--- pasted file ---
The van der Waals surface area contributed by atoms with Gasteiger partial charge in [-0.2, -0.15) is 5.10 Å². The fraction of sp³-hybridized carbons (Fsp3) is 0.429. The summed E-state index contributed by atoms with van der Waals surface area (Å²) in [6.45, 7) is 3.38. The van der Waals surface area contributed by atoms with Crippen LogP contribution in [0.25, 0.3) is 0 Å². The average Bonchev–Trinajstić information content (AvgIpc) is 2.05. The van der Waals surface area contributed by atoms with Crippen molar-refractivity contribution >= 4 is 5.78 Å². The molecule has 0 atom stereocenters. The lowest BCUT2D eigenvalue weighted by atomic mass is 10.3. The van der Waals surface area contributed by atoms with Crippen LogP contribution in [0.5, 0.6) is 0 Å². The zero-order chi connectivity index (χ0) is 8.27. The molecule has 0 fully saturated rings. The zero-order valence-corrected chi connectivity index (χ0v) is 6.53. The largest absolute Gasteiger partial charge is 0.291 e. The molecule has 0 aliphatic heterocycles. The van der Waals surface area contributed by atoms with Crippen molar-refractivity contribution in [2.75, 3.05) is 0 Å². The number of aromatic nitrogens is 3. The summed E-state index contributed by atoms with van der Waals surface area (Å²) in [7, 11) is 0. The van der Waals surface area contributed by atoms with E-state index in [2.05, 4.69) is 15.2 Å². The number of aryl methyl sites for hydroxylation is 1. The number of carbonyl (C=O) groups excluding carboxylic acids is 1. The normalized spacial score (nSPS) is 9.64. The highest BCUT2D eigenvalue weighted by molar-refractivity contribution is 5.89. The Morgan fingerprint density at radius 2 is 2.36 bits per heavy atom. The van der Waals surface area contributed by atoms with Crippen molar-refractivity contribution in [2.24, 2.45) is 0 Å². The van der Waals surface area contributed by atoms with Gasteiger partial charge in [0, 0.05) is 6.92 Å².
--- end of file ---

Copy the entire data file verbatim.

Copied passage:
The van der Waals surface area contributed by atoms with Gasteiger partial charge in [-0.2, -0.15) is 5.10 Å². The fraction of sp³-hybridized carbons (Fsp3) is 0.429. The summed E-state index contributed by atoms with van der Waals surface area (Å²) in [6.45, 7) is 3.38. The van der Waals surface area contributed by atoms with Crippen LogP contribution in [0.25, 0.3) is 0 Å². The average Bonchev–Trinajstić information content (AvgIpc) is 2.05. The van der Waals surface area contributed by atoms with Crippen molar-refractivity contribution >= 4 is 5.78 Å². The molecule has 0 atom stereocenters. The lowest BCUT2D eigenvalue weighted by atomic mass is 10.3. The van der Waals surface area contributed by atoms with Crippen LogP contribution in [0.5, 0.6) is 0 Å². The zero-order chi connectivity index (χ0) is 8.27. The molecule has 0 fully saturated rings. The zero-order valence-corrected chi connectivity index (χ0v) is 6.53. The largest absolute Gasteiger partial charge is 0.291 e. The molecule has 0 aliphatic heterocycles. The van der Waals surface area contributed by atoms with Crippen molar-refractivity contribution in [2.75, 3.05) is 0 Å². The number of aromatic nitrogens is 3. The summed E-state index contributed by atoms with van der Waals surface area (Å²) in [7, 11) is 0. The van der Waals surface area contributed by atoms with E-state index in [2.05, 4.69) is 15.2 Å². The number of aryl methyl sites for hydroxylation is 1. The number of carbonyl (C=O) groups excluding carboxylic acids is 1. The normalized spacial score (nSPS) is 9.64. The highest BCUT2D eigenvalue weighted by molar-refractivity contribution is 5.89. The Morgan fingerprint density at radius 2 is 2.36 bits per heavy atom. The van der Waals surface area contributed by atoms with Crippen molar-refractivity contribution in [2.24, 2.45) is 0 Å². The van der Waals surface area contributed by atoms with Gasteiger partial charge in [0, 0.05) is 6.92 Å².